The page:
US 4519613 A
The striking cap of a badminton shuttlecock is formed as a hollow, truncated sphere having a hole in its outer end and having several holes through its spherical wall to reduce the influence of wind on the flight path of the shuttlecock. The shape of the striking cap also enables the shuttlecock to be better used with damaged racquets without sticking in the torn webbing thereof.
1. A badminton shuttlecock comprising a generally frustoconical skirt and a striking cap having an inner end attached to the smaller end of said skirt, said striking cap comprising a hollow member made of plastic, said striking cap being shaped generally as a sphere with truncated inner and outer ends, the outer end portion of said striking cap being defined by an inwardly tapered generally frustoconical depressed surface, an opening formed through the center of said surface and communicating with the interior of said cap, and a series of holes formed through the spherical portion of said cap to permit air to flow through said cap.
2. A badminton shuttlecock comprising a generally frustoconical skirt and a striking cap having an inner end attached to the smaller end of said skirt, said striking cap comprising a hollow member made of plastic, the outer end portion of said striking cap being defined by an inwardly tapered generally frustoconical depressed surface, an opening formed through the center of said surface and communicating with the interior of said cap, and a series of holes formed through said cap to permit air to flow through said cap.
This invention relates to a badminton shuttlecock of the type having a skirt made of feathers or plastic and having a striking cap connected to one end of the skirt.
The general aim of the present invention is to provide a shuttlecock having a new and improved striking cap which causes the shuttlecock to fly a truer course under high wind conditions and which, at the same time, better adapts the shuttlecock for use with racquets having torn or damaged strings.
A more detailed object is to achieve the foregoing by providing a shuttlecock having a hollow striking cap which is formed with holes permitting air to flow through the cap and decreasing the effect of the wind on the flight of the shuttlecock. The outer end of the striking cap preferably is blunt and lies in a plane perpendicular to the axis of the shuttlecock so as to reduce the possibility of the striking cap sticking in an abnormally enlarged opening of a torn or damaged racquet webbing.
These and other objects and advantages of the invention will become more apparent from the following detailed description when taken in conjunction with the accompanying drawings.
FIG. 1 is a front elevational view of a new and improved shuttlecock incorporating the unique features of the present invention.
FIG. 2 is a bottom plan view of the shuttlecock shown in FIG. 1.
FIG. 3 is a fragmentary cross-section taken substantially along the line 3--3 of FIG. 1.
As shown in the drawings for purposes of illustration, the invention is embodied in a badminton shuttlecock 10 having a generally frustoconical skirt 11 and having a striking cap 12 attached to the smaller end of the skirt. The skirt may be of any conventional construction and either may be made of feathers or molded of plastic. In the present instance, a plastic skirt has been shown.
In accordance with the present invention, the striking cap 12 is of unique construction enabling the shuttlecock 10 to maintain a truer flight course in the presence of wind and better enabling the shuttlecock to be used with damaged racquets having torn strings. Specifically, the striking cap of the invention is a hollow member which is molded of plastic. The striking cap is generally spherical but includes truncated inner and outer ends lying in parallel planes disposed on opposite sides of a plane extending perpendicular to the longitudinal axis of the shuttlecock and through the center of the sphere. The skirt 11 may be attached to the inner end of the striking cap in any suitable manner. As shown, the smaller end of the skirt is formed with a plug-like member 15 which is telescoped snugly into a hole 16 formed in the inner end of the cap 12, the plug-like member being formed with an annular groove 17 which receives and is heat-staked to the plastic at the margin of the hole.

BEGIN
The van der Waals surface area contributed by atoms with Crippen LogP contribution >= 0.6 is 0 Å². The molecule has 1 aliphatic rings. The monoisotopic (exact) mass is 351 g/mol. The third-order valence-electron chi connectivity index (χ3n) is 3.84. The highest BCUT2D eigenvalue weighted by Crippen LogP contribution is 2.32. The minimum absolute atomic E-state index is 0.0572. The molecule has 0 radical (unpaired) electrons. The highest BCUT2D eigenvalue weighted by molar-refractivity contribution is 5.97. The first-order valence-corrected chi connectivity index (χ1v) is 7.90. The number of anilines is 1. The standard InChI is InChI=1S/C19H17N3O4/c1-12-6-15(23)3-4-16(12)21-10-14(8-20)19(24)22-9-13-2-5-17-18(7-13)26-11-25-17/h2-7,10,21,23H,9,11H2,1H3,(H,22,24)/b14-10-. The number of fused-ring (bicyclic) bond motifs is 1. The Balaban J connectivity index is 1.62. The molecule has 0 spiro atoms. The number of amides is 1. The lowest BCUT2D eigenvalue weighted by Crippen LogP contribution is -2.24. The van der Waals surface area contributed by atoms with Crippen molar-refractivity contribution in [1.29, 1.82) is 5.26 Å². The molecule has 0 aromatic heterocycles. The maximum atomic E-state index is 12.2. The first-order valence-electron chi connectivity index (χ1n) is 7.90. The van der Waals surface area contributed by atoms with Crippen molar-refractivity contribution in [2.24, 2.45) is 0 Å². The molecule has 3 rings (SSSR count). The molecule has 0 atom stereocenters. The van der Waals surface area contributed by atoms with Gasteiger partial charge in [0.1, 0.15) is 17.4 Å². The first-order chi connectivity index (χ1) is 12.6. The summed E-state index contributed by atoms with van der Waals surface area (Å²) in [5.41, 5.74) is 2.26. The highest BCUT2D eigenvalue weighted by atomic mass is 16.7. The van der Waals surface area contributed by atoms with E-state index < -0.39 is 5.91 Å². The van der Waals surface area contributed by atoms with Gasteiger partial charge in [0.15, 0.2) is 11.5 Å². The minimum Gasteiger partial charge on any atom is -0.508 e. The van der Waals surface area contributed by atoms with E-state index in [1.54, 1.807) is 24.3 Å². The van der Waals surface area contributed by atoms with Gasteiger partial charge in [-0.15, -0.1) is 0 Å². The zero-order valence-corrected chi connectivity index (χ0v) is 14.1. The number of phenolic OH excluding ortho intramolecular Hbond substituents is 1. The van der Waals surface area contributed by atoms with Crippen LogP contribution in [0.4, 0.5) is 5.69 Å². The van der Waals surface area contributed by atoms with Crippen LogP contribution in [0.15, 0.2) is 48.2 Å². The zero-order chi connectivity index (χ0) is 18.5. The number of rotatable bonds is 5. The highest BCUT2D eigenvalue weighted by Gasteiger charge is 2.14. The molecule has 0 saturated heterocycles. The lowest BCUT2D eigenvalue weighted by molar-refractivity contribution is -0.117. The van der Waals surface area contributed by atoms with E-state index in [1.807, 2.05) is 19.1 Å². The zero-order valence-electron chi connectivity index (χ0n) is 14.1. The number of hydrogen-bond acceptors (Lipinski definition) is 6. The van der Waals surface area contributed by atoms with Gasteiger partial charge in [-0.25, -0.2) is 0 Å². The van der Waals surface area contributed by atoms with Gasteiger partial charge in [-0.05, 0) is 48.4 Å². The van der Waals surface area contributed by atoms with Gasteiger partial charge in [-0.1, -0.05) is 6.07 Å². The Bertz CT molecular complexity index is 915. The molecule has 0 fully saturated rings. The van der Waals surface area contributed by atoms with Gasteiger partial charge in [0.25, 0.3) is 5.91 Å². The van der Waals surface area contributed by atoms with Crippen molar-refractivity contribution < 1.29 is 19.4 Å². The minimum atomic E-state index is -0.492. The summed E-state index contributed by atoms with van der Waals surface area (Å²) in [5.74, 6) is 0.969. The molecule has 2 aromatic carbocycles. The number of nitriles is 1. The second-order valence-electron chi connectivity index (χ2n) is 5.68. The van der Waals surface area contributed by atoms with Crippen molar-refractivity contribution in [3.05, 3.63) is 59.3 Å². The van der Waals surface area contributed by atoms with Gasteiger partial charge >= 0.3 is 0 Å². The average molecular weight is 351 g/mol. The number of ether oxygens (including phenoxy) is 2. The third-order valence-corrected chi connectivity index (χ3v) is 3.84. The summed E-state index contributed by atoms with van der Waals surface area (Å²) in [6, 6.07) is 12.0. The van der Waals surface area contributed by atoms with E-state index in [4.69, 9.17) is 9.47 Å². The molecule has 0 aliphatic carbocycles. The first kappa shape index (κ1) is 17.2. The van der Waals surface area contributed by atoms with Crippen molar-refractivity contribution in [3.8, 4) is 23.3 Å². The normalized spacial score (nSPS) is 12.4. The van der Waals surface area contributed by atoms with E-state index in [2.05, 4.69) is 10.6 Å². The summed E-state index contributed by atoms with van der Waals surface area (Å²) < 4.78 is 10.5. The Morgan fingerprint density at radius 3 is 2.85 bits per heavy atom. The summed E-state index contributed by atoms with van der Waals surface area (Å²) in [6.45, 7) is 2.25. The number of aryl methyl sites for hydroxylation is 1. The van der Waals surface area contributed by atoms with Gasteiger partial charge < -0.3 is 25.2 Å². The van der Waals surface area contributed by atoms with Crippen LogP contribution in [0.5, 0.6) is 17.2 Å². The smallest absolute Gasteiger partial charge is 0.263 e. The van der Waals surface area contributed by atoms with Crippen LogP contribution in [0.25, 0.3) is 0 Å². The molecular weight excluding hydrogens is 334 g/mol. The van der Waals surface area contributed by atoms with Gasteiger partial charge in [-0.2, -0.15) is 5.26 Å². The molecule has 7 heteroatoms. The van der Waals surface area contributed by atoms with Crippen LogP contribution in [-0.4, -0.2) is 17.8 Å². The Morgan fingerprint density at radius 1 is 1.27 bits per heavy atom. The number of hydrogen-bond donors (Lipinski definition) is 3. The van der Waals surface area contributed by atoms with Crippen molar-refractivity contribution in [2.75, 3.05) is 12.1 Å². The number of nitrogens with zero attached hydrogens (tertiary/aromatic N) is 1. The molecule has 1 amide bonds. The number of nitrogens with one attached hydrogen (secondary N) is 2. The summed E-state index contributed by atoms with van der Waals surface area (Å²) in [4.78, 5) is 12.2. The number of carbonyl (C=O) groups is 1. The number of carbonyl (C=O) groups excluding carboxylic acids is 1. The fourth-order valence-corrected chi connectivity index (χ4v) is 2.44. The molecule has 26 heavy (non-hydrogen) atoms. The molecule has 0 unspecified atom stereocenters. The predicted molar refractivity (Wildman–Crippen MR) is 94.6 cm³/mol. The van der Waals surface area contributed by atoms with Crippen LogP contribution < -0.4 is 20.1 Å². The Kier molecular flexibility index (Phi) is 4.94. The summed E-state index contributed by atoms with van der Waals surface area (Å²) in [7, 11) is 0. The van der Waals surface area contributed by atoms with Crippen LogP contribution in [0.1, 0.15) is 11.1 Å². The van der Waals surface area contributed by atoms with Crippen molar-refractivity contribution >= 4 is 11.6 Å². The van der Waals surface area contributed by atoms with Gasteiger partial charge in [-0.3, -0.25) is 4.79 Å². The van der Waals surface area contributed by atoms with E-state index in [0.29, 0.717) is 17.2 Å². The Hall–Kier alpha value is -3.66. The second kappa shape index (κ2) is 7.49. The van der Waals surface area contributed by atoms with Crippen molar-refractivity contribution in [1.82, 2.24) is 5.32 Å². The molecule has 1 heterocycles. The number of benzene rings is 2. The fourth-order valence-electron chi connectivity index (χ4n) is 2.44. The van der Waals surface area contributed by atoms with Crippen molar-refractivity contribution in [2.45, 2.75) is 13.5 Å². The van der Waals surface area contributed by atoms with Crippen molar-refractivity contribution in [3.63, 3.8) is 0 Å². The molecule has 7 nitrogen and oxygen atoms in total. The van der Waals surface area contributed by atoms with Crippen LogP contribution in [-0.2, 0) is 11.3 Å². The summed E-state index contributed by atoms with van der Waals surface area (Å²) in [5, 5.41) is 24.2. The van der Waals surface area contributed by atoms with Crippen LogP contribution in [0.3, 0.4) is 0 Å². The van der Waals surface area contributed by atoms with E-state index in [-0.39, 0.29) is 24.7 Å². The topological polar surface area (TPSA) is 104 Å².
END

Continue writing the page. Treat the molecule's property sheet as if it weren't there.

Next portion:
Pursuant to the invention, an axially facing hole 20 is formed in the outer end of the striking cap 12 and allows air to flow into or out of the cap. Moreover, several holes 21 are formed through the spherical portion of the cap so that air may flow through the cap via any of the various holes. As a result, wind has less influence on the shuttlecock 10 and thus the shuttlecock may fly a truer course than a shuttlecock with a solid cap.
The apertured outer end of the striking cap 12 may be formed simply by truncating a hollow sphere. Preferably, however, a generally frustoconical and inwardly tapered depressed surface 23 is formed at the outer end of a truncated sphere with the hole 20 being formed through the center of the depressed surface. The junction between the depressed frustoconical surface and the spherical surface is generously radiused as indicated at 24 so as to avoid sharp edges which might damage the strings of a racquet.
It has been found that a shuttlecock 10 with a striking cap 12 constructed in accordance with the invention is admirably suited for use with a damaged racquet which may have a torn webbing. The radiused end 24 of the cap is relatively blunt and lies in a plane which is perpendicular to the longitudinal axis of the shuttlecock. This construction inhibits the cap entering the openings of the webbing and thus reduces the chances of the cap becoming stuck in an abnormally enlarged opening in a damaged webbing.